The New Zealand Health and Safety at Work (Asbestos) Regulations 2016 identify that an asbestos management plan shall be developed and used to manage all asbestos materials within a workplace, this includes asbestos building products, asbestos in soil and naturally occurring asbestos.
No, there are around 25 regulations that apply to a workplace PCBU. BMIS has been developed to help manage as many of these as possible for an online system. To see how our system stacks up please check out this link.
Yes, you must review and if necessary revise the asbestos management plan every five years, or when:
In addition, a representative for workers at a workplace may request a review of an asbestos management plan if the representative reasonably believes that:
The workplace PCBU must make sure a copy of the asbestos management plan is readily accessible, and a copy should be kept at the workplace at all times.
Asbestos management plan must be available to:
Failure to make a copy of the plan available can result in a fine of $30,000 to the company and $6,000 to an individual.
Your first action is to identify whether asbestos materials within your building are likely to release asbestos fibres.
Failure to do this can result in a fine of $50,000 to your company and $10,000 to individuals.
Identifying asbestos in the workplace does not have to be undertaken by a professional consultancy, you can undertake this yourself by using the asbestos survey good practice guidelines developed by Worksafe.
The BMIS team do not undertake surveys, however if you require an asbestos survey we recommend that you call ENGEO Ltd on 03 328 9012. ENGEO Ltd has several offices in New Zealand who specialise in environmental testing and can undertake a range of surveys to meet your needs.
Yes. All management plans of buildings within New Zealand have to be completed by 1 April 2018.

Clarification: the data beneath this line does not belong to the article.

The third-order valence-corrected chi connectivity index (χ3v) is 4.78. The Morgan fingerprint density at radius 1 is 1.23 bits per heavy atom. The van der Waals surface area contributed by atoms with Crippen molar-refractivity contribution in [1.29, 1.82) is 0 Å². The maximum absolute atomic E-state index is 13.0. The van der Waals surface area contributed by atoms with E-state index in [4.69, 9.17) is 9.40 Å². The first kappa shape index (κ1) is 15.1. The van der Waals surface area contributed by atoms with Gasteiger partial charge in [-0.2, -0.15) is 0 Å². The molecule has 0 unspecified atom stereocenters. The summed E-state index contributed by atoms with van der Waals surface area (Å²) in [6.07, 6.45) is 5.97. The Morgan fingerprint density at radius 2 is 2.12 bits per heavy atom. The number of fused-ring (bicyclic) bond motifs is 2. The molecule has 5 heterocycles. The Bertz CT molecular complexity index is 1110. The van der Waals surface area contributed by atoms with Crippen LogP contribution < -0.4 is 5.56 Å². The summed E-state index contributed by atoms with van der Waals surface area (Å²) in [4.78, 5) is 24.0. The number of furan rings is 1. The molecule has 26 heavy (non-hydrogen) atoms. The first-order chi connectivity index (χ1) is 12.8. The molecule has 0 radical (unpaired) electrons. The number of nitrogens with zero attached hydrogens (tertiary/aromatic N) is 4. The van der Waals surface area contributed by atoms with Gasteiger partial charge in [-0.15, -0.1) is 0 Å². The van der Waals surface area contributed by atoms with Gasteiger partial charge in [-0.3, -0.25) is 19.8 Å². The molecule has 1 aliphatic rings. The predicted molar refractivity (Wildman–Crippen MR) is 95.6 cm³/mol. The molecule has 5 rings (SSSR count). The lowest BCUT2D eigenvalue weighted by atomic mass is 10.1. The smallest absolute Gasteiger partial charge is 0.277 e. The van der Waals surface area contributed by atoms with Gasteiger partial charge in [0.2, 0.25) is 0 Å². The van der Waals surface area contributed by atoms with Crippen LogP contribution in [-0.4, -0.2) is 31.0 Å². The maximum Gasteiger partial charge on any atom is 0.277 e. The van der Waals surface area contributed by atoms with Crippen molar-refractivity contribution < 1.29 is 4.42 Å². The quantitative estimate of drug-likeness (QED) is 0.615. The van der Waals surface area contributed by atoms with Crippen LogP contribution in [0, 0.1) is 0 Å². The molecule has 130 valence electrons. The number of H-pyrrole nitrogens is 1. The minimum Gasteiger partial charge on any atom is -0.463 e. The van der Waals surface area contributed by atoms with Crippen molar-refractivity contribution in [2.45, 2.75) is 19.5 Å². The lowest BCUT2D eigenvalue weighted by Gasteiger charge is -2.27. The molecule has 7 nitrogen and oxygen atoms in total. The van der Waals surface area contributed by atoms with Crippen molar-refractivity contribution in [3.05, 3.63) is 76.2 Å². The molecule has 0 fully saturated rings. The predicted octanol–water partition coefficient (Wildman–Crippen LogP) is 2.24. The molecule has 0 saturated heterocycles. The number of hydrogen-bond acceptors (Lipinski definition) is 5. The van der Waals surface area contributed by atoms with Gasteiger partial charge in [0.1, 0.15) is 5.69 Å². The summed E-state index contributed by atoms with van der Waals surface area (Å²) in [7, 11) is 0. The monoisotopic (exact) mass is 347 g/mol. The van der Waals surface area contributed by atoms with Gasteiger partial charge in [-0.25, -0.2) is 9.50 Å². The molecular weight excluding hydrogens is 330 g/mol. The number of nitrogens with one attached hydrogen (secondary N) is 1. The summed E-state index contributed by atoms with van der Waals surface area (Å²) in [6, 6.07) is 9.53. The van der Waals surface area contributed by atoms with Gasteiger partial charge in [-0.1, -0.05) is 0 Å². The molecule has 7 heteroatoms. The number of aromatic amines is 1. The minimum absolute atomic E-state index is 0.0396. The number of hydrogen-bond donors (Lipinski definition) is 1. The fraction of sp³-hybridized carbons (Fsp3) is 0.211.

Failure to prepare an asbestos management plan or keep the plan up to date can result in a fine of $50,000 for a company and $10,000 for an individual.
As a workplace business or Person Conducting a Business or Undertaking (PCBU), you are responsible for developing the management plan.
In an undisturbed state and in a good condition asbestos products are highly unlikely to release airborne asbestos fibres. In this situation, the risk to human health is low to very low. Therefore, it is usually safer to leave the asbestos product in-situ and review its condition over time.
An algorithm developed in by the British Occupation Hygiene Society creates a series of questions for each asbestos item to help you identify the risk and therefore assigns a relevant management technique to the asbestos item.
Technically no, this will depend on what ability each PCBU has to influence and control the asbestos risks. The more influence and control a PCBU has over an asbestos risk, the more responsibility it is likely to have.
As workplace PCBU, you are likely to have more control and influence of risk to your workers than the landlord therefore you would have more responsibility to protect your workers. However, PCBUs should discuss their roles and influences in each situation to come to a resolution for asbestos management.
Every PCBU involved must, so far as is reasonably practicable, work together to determine what each party is responsible for and monitor the arrangement to ensure it remains effective over time. This extends for all aspects of the asbestos regulations including identifying the asbestos management and any asbestos removal.
Not at all. The process is straight forward and easy and can be incredibly cheap to manage using the Building Materials Information System. Once your survey is complete all you have to do is enter the relevant information into BMIS and let the program take care of the rest.
Want something even easier? The team at BMIS can complete this for you, just call up and ask one of the team members.